It was recently brought to my attention that some of my friends don’t think I identify as a feminist. I must admit, it’s partly my fault as I am not what you might call an “active” feminist, meaning I’m not a member of a women’s group and I have no interest in re-reading third-wave feminist literature for the fourth time. But I’ve always assumed that a feminist is not something I say I am, but rather a way of life I choose. For someone who socially and sexually identifies as a queer woman, I found the assumption quite insulting, but it also reminded me of the dilemma I will face this week.
Today is International Women’s Day and if I don’t send a heartfelt WhatsApp message to my mother she is likely not to speak to me for a month. She loves flowers and sweet gestures, and even though for her the occasion has long ceased to symbolize the Soviet women workers’ struggles, she remains, just like millions of women from her generation, a champion of feminism without even knowing it.
Her and I disagree on many things, including Valentine’s day for that matter, and I truly hope she will forgive my absence of festive spirit this year.
What started as a political movement to grant women, working women, equal rights, is now nothing but a mere occasion, and at times a national holiday, to buy flowers for the sisters, daughters, mothers and wives who all share the same anatomy.
The day also gives women a chance to take pride in their femininity and roles in society, and yet in doing so, it confirms the “otherness” of womanhood. Compared to International Men’s Day, held every November 19th and practically going unnoticed by mass media, International Women’s Day turns into an annual charade, supported by governments and rights groups alike. The difference between the two occasions is not only that every day is men’s day (no, it’s not), it’s also the fact that for men to succeed in their careers and social lives is not something we, both men and women, are used to applaud or celebrate; it’s the norm.
When objecting to symbolic celebrations of any historic cause, in this case International Women’s Day, common replies almost exclusively fall in the range of, “look at the world we live in,” or, “what is there to lose?”, or “it’s just to show support and appreciation,”. But unless you’re an obnoxious “meninist” who has a problem with women taking any leading role in public life, my answer to you is this: don’t celebrate, riot.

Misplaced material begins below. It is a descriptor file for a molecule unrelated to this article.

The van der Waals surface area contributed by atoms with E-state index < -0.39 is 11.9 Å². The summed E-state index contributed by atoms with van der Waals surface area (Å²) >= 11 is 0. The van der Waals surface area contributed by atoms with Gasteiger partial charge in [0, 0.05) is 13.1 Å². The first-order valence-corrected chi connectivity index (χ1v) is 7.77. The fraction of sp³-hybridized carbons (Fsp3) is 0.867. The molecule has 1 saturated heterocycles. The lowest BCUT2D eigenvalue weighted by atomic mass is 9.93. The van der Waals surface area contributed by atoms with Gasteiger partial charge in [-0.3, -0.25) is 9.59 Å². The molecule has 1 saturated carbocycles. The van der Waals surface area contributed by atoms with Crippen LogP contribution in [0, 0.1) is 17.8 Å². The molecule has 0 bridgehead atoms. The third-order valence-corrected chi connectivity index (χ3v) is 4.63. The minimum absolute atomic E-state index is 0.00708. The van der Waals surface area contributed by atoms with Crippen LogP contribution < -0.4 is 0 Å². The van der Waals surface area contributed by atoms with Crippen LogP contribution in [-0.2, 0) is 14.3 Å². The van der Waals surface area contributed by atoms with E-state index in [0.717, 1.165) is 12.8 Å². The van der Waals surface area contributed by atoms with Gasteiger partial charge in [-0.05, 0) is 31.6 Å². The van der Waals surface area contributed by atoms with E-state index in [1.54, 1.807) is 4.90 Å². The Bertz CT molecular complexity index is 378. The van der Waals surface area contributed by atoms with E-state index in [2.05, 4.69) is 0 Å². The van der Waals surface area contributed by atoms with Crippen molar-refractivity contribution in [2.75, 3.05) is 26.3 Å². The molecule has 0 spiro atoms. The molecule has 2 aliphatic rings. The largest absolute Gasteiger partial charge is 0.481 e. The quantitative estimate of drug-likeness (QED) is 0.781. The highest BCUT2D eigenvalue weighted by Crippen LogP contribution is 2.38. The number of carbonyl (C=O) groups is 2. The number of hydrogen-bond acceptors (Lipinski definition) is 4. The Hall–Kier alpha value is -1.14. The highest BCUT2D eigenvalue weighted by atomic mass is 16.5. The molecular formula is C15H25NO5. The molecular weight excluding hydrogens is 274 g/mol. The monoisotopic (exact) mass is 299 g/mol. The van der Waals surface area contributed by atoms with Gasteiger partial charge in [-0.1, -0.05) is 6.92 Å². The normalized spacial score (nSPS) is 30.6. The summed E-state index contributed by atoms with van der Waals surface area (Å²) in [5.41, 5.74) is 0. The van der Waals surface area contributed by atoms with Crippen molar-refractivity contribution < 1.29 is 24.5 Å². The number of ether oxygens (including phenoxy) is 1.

The idea that we still have a day during which we are placed on a pedestal by men and celebrated for our sexual anatomy is ridiculous at best, and destructive at worst. It doesn’t take into consideration that not all females identify as women, and not all women identity as feminists, and not all feminists share the same social and political values, and more importantly, not everyone seeks gratification from men.
Capitalism is quick to hijack every cause of social and ethical value and liberal feminism is to blame for idolizing corporate iron ladies and warmongers. Do we hail men who hold powerful corporate or political positions because they “made it”? So why celebrate women taking up similar positions and contributing to the injustice in the world? No, Hillary Clinton, Sheryl Sandberg, Christine Lagarde, Indra Nooyi and Lubna al-Qasimi are not symbols of women’s success; they are symptoms of a problem.
Successful women today don’t yell at interns and commission child labour in China, nor do they have open dialogues with dictators and arms manufacturers. Successful women today take back public spheres with banners, stencils and gas masks. They don’t naively attempt to change the system from within; they create an alternative system where being a female does not exempt anyone from criticism, and where being a male does not brand anyone as the enemy. Success is having flashy corporate trophies being dangled in front your eyes by the system, and turning the other way every time.
For the men who genuinely want to show their appreciation on this day, hear this: we don’t want to be applauded. We are not cats bringing home preys for pats on the back. We are not children learning new words. We don’t like being thanked for our role in your society (using phrases such as “our society” implies that women are some sort of contributing talent to your spectacle.) In fact, we aspire to live in a world where our accomplishments are not seen as grandiose acts but rather something you think you do on a daily basis. No thank you. We don’t want delicate flowers, or boxes of chocolates.
We want to be furious. We want to riot. We want to remind the system that we will not settle. We want to demand and take, and not ask and receive.
You’re welcome to join, only if you’re as furious.